2011 - The Year of the Vegetable
By George Ball - Burpee Chairman and CEO
Childhood obesity is now the nation's disease—an ailment crippling the body politic. The
long-term health effects are well-established and include early onset diabetes and premature
hip and joint problems. American children are prematurely aging, suffering from sicknesses that
were once the provenance of older adults. Old has become the new young.
The lineup of culprits includes school vending machines, latchkey children, the endangered
home-cooked meal, vanishing physical-education classes, fried everything, supersized portions,
sedentary hours spent zoned out in front of the computer screen, nutritional ignorance,
misleading labeling and more. But whatever and whoever is to blame, it is surely not kids. We
cannot expect children to make the right food choices when healthy foods are out of reach and
nutrition-smart role models are not in evidence.
The saddest thing about childhood obesity is that it's unnecessary. It's inexcusable that in
the breadbasket of the world American children are eating so much lousy food. First lady
Michelle Obama's anti-obesity initiative, "Let's Move," represents a welcome beginning to what
will have to become a nutritional revolution.
As an agriculturist and horticulturist, I believe that the answer is simple. As parents,
educators, nutritionists and marketers, we have to imbue our children with the love of—and
consumption of—the most beneficial food for growing bodies. This means fresh vegetables and
fruits, whether store-bought or home-grown.
As kids, we imitate our elders, who teach most effectively by example. Right now, adults aren't
doing a good job of modeling good behavior. According to a recent report by the Centers for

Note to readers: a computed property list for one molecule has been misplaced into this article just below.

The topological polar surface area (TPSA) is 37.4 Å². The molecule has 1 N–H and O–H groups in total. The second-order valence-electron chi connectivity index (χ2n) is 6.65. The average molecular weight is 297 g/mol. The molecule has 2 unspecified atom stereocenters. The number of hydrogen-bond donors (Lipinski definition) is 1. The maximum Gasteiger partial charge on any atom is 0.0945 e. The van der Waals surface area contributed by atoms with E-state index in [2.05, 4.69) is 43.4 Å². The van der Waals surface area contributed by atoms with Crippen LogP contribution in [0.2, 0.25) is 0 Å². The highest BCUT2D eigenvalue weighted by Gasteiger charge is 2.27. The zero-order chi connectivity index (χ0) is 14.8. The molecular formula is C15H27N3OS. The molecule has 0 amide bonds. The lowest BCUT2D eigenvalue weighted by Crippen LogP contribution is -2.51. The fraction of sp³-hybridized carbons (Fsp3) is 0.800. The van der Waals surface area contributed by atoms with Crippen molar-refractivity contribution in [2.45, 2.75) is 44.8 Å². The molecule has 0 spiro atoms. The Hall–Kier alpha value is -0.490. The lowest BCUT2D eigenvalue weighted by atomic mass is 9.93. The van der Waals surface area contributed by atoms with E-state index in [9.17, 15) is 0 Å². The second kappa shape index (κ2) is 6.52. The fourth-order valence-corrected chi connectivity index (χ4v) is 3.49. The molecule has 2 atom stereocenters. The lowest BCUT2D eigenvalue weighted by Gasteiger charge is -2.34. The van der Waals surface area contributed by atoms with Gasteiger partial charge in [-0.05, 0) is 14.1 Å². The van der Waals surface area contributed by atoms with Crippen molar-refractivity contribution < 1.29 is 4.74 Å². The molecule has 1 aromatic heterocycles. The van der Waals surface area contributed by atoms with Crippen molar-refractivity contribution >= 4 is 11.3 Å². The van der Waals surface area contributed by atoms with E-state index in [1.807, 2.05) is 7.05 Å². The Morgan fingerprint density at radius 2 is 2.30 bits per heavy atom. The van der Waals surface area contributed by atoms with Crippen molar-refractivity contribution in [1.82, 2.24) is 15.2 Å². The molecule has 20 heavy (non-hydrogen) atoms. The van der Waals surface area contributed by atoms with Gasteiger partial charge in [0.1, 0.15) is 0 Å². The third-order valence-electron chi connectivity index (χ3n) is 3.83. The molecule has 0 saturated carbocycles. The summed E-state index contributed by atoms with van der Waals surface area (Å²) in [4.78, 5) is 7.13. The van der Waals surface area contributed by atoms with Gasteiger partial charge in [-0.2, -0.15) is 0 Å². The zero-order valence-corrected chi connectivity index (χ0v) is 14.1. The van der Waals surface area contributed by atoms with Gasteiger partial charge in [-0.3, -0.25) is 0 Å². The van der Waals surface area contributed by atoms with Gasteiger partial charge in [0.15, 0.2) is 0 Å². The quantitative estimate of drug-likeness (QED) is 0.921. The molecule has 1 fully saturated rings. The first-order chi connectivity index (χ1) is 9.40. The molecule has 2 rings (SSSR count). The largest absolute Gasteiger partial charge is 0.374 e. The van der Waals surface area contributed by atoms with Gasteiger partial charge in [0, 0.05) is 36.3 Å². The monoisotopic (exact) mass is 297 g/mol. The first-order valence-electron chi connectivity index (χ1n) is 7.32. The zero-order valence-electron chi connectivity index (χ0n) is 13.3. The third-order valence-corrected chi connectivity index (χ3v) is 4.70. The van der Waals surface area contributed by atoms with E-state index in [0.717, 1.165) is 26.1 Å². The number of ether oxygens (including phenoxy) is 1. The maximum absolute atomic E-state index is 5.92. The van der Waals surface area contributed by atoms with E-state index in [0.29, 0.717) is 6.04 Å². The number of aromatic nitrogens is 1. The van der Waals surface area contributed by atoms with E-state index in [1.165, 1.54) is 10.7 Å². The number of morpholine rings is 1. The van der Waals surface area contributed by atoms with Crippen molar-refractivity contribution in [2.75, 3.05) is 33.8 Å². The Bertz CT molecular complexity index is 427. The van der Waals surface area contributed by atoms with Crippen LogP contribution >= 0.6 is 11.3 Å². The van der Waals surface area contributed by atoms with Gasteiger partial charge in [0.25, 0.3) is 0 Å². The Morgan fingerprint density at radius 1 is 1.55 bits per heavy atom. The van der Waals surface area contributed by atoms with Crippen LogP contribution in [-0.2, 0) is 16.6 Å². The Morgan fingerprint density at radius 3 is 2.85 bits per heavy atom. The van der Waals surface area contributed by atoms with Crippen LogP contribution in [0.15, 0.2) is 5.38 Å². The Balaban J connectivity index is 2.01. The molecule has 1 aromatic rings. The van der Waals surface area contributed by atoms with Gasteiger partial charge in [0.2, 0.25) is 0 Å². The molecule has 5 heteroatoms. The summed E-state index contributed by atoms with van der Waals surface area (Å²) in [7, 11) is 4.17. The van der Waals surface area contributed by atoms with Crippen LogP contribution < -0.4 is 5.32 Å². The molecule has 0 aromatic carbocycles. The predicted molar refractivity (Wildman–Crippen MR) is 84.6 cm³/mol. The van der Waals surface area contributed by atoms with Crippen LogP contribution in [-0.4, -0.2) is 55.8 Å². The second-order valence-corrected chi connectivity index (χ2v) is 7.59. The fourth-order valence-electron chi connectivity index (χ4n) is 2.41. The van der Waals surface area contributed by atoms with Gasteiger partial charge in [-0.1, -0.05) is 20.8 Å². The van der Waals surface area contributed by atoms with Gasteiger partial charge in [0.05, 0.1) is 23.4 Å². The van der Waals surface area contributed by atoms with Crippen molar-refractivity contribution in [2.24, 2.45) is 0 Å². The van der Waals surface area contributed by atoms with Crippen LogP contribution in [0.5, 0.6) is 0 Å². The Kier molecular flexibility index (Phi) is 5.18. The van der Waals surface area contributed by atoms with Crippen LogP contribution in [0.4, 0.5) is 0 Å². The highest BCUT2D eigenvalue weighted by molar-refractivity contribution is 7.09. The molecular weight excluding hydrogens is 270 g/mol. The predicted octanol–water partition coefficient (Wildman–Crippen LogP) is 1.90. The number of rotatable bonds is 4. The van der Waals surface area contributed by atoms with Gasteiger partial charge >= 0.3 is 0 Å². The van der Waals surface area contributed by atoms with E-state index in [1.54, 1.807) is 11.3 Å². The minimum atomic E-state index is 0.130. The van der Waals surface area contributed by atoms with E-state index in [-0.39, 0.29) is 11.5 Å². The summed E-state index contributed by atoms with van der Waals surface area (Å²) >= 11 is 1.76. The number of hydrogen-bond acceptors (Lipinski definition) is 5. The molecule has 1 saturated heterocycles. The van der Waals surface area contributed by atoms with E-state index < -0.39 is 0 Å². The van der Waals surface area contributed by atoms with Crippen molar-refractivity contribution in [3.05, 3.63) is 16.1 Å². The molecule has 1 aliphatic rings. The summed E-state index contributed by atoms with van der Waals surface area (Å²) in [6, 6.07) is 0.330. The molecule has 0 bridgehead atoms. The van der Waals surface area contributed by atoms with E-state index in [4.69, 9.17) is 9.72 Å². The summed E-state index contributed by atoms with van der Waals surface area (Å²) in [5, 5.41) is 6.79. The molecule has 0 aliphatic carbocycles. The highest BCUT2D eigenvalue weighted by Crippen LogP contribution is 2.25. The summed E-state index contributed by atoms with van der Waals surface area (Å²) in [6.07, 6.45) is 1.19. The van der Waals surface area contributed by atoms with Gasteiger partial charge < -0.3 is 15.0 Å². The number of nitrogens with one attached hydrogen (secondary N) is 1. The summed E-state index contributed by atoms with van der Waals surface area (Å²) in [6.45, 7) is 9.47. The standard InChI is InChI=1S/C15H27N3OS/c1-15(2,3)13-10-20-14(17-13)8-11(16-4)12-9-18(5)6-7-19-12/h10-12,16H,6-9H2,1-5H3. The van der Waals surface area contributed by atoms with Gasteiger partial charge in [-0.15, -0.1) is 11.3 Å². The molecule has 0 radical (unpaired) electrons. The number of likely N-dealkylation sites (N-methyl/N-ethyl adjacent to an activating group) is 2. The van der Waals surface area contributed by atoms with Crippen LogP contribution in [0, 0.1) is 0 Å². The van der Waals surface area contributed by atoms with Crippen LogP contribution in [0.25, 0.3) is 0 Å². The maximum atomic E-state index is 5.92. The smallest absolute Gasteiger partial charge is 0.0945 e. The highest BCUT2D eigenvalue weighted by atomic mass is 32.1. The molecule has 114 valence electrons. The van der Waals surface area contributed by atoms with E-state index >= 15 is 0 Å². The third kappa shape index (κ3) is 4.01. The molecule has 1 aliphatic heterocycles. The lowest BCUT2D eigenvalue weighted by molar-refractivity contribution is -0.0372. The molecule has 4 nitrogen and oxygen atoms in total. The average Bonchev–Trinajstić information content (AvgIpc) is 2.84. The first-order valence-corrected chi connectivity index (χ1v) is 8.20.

Disease Control and Prevention, just 26% of adults have three or more servings of vegetables a
day, a number that includes those who deem a tomato slice or lettuce on a burger as a
"vegetable serving." In other words, roughly 80% of U.S. adults scarcely eat any vegetables at
Liking vegetables is not a given: Every food other than breast milk is an acquired taste. But
children can easily learn to enjoy eating their greens. It's simply a matter of education and
familiarity—as in "family." Children will happily eat squash, artichoke or broccoli, to the
delight of the parents who taught them to do so. As for fruits, children can gobble them up,
but like vegetables, they must be at the ready, at least as available as all the junky
Kids imitate their elders, who teach most effectively by example.
In our research at Atlee Burpee, we have found that kids who grow vegetables alongside their
parents eat them regularly and with gusto. Peas, green beans and raw carrots—the very
vegetables that kids are told to eat, their parents' admonishing fingers wagging—are particular
While not all American families have the benefit of a sun-filled backyard for a vegetable
garden, companies like Burpee offer many vegetable seeds and plants that you can grow easily in
containers. You can grow beets, carrots, sweet potatoes and Brussels sprouts, which can be
plucked from the stalk well into winter.
Eighteen years ago, as president of the American Horticultural Society, I initiated a
children's gardening program. Our annual symposium drew thousands of educators and community
gardeners with the goal of educating and inspiring children to grow gardens in their school and
neighborhoods. The results were heartening: Thousands of churches, schools and community
centers sprouted new gardens.
Yet no single institution is sufficient; fighting a problem of this sort requires a
multifaceted effort. Churches could do much more to inspire families to grow vegetables. Public
and private botanical and community gardening groups should augment efforts to lure neighbors
into their educational demonstration gardens. Most families, whether in the city or suburbs,
can plant at least a "starter garden"—involving pre-teen children in the planting, tending and
While the first lady deserves the credit for focusing the nation on childhood obesity, it is an
issue that both political parties can endorse. Vegetables are deliciously nonpartisan.
Let's make 2011 the Year of the Vegetable. We have nothing to lose but our waistlines.